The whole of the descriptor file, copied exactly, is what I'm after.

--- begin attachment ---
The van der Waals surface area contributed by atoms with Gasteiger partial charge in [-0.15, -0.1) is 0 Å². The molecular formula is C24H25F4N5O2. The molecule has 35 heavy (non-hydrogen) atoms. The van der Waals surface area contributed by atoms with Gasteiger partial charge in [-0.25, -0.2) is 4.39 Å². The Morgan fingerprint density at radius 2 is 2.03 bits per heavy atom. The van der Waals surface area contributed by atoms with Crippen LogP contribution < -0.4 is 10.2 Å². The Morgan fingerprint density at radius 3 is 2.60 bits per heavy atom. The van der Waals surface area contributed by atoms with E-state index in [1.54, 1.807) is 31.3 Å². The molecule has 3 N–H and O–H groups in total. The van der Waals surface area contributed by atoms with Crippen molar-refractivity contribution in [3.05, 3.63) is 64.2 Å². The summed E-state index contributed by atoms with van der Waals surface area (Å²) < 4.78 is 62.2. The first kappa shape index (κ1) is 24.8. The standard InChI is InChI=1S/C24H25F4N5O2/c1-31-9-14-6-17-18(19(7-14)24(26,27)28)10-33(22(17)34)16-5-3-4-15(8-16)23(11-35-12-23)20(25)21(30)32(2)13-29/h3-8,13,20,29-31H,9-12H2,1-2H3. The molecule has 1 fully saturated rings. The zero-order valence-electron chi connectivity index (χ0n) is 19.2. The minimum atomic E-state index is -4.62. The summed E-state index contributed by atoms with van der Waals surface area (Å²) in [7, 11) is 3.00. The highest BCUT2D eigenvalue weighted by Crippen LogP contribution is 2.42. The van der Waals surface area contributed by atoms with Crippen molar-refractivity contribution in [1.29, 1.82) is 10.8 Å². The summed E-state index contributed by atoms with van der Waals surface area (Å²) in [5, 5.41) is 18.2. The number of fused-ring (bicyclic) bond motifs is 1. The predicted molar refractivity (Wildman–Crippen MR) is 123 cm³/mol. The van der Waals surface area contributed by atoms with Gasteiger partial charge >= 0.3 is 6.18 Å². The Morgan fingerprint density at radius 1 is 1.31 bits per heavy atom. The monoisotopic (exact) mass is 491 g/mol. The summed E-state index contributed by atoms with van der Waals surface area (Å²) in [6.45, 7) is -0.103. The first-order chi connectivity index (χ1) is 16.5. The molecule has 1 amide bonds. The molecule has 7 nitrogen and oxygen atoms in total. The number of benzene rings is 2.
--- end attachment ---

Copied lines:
The van der Waals surface area contributed by atoms with Gasteiger partial charge in [-0.15, -0.1) is 0 Å². The molecular formula is C24H25F4N5O2. The molecule has 35 heavy (non-hydrogen) atoms. The van der Waals surface area contributed by atoms with Gasteiger partial charge in [-0.25, -0.2) is 4.39 Å². The Morgan fingerprint density at radius 2 is 2.03 bits per heavy atom. The van der Waals surface area contributed by atoms with Crippen LogP contribution < -0.4 is 10.2 Å². The Morgan fingerprint density at radius 3 is 2.60 bits per heavy atom. The van der Waals surface area contributed by atoms with E-state index in [1.54, 1.807) is 31.3 Å². The molecule has 3 N–H and O–H groups in total. The van der Waals surface area contributed by atoms with Crippen molar-refractivity contribution in [3.05, 3.63) is 64.2 Å². The summed E-state index contributed by atoms with van der Waals surface area (Å²) < 4.78 is 62.2. The first kappa shape index (κ1) is 24.8. The standard InChI is InChI=1S/C24H25F4N5O2/c1-31-9-14-6-17-18(19(7-14)24(26,27)28)10-33(22(17)34)16-5-3-4-15(8-16)23(11-35-12-23)20(25)21(30)32(2)13-29/h3-8,13,20,29-31H,9-12H2,1-2H3. The molecule has 1 fully saturated rings. The zero-order valence-electron chi connectivity index (χ0n) is 19.2. The minimum atomic E-state index is -4.62. The summed E-state index contributed by atoms with van der Waals surface area (Å²) in [7, 11) is 3.00. The highest BCUT2D eigenvalue weighted by Crippen LogP contribution is 2.42. The van der Waals surface area contributed by atoms with Crippen molar-refractivity contribution in [1.29, 1.82) is 10.8 Å². The summed E-state index contributed by atoms with van der Waals surface area (Å²) in [5, 5.41) is 18.2. The number of fused-ring (bicyclic) bond motifs is 1. The predicted molar refractivity (Wildman–Crippen MR) is 123 cm³/mol. The van der Waals surface area contributed by atoms with Gasteiger partial charge >= 0.3 is 6.18 Å². The Morgan fingerprint density at radius 1 is 1.31 bits per heavy atom. The monoisotopic (exact) mass is 491 g/mol. The summed E-state index contributed by atoms with van der Waals surface area (Å²) in [6.45, 7) is -0.103. The first-order chi connectivity index (χ1) is 16.5. The molecule has 1 amide bonds. The molecule has 7 nitrogen and oxygen atoms in total. The number of benzene rings is 2.